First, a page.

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Trends in Wildland Fire

Trends in Wildland Fire

Adobe PDF document Pre-settlement fire regimes and modern-era fire trends (11 pages) (6,076 KB)
Adobe PDF document Findings on predicting future fire threats (12 pages) (5,364 KB)

October 2003

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Over millennia, fire has played an integral role in regulating the spatial pattern, composition, and structure of California’s natural resources. With its Mediterranean climate, productive soils, and frequent ignitions from lightning and Native American peoples, fire has been an endemic force shaping the landscapes of the State. Many areas of the State have evolved under the natural selection pressure of frequent and relatively low intensity fires. Other areas have been subjected to less frequent, but higher intensity fires. From coastal grasslands to sub-alpine forests to the Mojave Desert, fire has been an active ecological agent in almost all vegetated areas.

The role of fires and vegetation is one part of the focus of Criterion 3 of the Montreal Process, “Maintenance of forest and range ecosystem health and vitality.” Indicator 15 specifically focuses on identifying and measuring agents, such as fire, that have affected ecosystems beyond the historic range of variability. To help measure this indicator this section reviews several components of wildfire in California including:

  • Pre-settlement fire regimes; and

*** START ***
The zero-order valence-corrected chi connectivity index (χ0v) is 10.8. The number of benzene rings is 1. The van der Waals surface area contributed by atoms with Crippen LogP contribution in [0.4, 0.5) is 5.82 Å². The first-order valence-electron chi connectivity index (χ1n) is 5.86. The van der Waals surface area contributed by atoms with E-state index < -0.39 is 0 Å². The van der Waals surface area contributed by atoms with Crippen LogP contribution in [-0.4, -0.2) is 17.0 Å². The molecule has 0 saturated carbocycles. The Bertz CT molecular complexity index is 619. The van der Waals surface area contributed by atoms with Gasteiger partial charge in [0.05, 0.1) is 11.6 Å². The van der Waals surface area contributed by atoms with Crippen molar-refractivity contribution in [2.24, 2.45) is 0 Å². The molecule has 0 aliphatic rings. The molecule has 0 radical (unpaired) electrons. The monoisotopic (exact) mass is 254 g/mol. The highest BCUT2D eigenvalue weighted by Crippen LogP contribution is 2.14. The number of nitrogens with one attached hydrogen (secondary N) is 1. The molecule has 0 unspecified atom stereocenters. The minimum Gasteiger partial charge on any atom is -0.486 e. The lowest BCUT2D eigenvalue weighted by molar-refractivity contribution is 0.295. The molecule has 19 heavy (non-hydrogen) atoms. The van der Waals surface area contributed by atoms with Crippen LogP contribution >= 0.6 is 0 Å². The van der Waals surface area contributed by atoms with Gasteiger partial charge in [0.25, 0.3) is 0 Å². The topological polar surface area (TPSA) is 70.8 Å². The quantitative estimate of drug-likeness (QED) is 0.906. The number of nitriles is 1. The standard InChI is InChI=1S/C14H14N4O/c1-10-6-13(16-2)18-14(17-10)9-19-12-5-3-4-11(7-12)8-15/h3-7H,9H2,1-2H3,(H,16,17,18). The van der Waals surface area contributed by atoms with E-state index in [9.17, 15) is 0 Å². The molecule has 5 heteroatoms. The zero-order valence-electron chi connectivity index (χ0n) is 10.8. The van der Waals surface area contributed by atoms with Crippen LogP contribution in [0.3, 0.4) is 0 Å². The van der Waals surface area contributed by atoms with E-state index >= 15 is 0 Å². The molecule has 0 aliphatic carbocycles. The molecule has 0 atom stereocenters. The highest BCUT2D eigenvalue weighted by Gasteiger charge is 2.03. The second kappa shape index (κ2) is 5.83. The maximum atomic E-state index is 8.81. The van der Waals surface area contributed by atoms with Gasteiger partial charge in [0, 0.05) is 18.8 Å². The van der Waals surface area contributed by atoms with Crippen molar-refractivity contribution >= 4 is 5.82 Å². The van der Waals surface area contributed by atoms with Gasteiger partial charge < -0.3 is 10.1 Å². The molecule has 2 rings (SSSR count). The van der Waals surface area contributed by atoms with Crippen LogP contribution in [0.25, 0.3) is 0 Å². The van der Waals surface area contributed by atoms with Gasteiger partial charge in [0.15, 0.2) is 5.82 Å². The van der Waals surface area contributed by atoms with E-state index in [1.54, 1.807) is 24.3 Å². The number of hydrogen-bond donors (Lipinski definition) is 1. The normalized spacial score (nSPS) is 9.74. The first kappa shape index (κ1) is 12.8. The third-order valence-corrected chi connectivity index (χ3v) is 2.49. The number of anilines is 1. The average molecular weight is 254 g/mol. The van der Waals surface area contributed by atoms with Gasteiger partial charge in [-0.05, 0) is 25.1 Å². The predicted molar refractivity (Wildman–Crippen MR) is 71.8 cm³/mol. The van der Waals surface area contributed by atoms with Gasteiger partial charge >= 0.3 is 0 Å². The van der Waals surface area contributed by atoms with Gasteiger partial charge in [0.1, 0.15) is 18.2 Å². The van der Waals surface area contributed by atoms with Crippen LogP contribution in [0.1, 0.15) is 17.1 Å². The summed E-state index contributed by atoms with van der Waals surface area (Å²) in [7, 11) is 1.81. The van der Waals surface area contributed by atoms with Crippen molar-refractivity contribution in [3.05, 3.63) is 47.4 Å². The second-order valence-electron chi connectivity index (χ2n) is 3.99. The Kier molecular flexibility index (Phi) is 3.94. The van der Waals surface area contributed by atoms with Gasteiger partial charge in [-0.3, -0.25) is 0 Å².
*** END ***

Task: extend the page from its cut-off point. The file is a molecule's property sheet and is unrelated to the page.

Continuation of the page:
• Findings on modern-era fire trends including trends in area burned and future wildland fire threats.

In another section we compare these findings and integrate them into a measure of modern-era fire divergence from the natural range of variation. This assessment, termed "Condition Class", assigns categories of broad ecosystem-level sensitivity to fire based on habitat types (see Wildfire Risks to Assets).

Photo of CDF firefighter

Forest and range area and percent affected by processes or agents beyond the range of historic variation (Montreal Process indicator 15)
  • Historically, fire has shaped ecosystems in California. This can be seen by interpreting fire occurrence and effects during discrete periods where human influences have managed both fire and fire environments differently. There are three periods: 1) prior to European settlement (before 1700); 2) the settlement period (1700-1920); and 3) the suppression era (1920-present).

  • In fire-adapted ecosystems, natural (pre-settlement) fire regimes provide long-term ecological stability that annually involved millions of acres of wildfire. Many California ecosystems depend on a particular fire regime for long-term resilience. Disruption of these natural cycles often has significant ecological ramifications regarding vegetation stability and ecosystem health.